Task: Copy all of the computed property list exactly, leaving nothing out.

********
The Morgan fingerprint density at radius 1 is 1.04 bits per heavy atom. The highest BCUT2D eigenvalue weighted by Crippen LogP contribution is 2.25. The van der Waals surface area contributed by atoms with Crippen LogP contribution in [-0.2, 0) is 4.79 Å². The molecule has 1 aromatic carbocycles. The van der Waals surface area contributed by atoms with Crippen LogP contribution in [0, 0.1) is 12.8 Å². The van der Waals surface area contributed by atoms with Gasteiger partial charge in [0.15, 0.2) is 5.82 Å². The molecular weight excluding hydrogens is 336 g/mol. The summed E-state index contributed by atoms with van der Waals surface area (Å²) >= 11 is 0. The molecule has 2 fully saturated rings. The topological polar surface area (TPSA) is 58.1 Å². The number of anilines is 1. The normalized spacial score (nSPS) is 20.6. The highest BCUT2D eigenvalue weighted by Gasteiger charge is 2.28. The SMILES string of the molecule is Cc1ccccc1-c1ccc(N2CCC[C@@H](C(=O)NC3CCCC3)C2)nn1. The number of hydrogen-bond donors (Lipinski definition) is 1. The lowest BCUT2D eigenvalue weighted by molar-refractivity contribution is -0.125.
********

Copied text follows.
The Morgan fingerprint density at radius 1 is 1.04 bits per heavy atom. The highest BCUT2D eigenvalue weighted by Crippen LogP contribution is 2.25. The van der Waals surface area contributed by atoms with Crippen LogP contribution in [-0.2, 0) is 4.79 Å². The molecule has 1 aromatic carbocycles. The van der Waals surface area contributed by atoms with Crippen LogP contribution in [0, 0.1) is 12.8 Å². The van der Waals surface area contributed by atoms with Gasteiger partial charge in [0.15, 0.2) is 5.82 Å². The molecular weight excluding hydrogens is 336 g/mol. The summed E-state index contributed by atoms with van der Waals surface area (Å²) >= 11 is 0. The molecule has 2 fully saturated rings. The topological polar surface area (TPSA) is 58.1 Å². The number of anilines is 1. The normalized spacial score (nSPS) is 20.6. The highest BCUT2D eigenvalue weighted by Gasteiger charge is 2.28. The SMILES string of the molecule is Cc1ccccc1-c1ccc(N2CCC[C@@H](C(=O)NC3CCCC3)C2)nn1. The number of hydrogen-bond donors (Lipinski definition) is 1. The lowest BCUT2D eigenvalue weighted by molar-refractivity contribution is -0.125.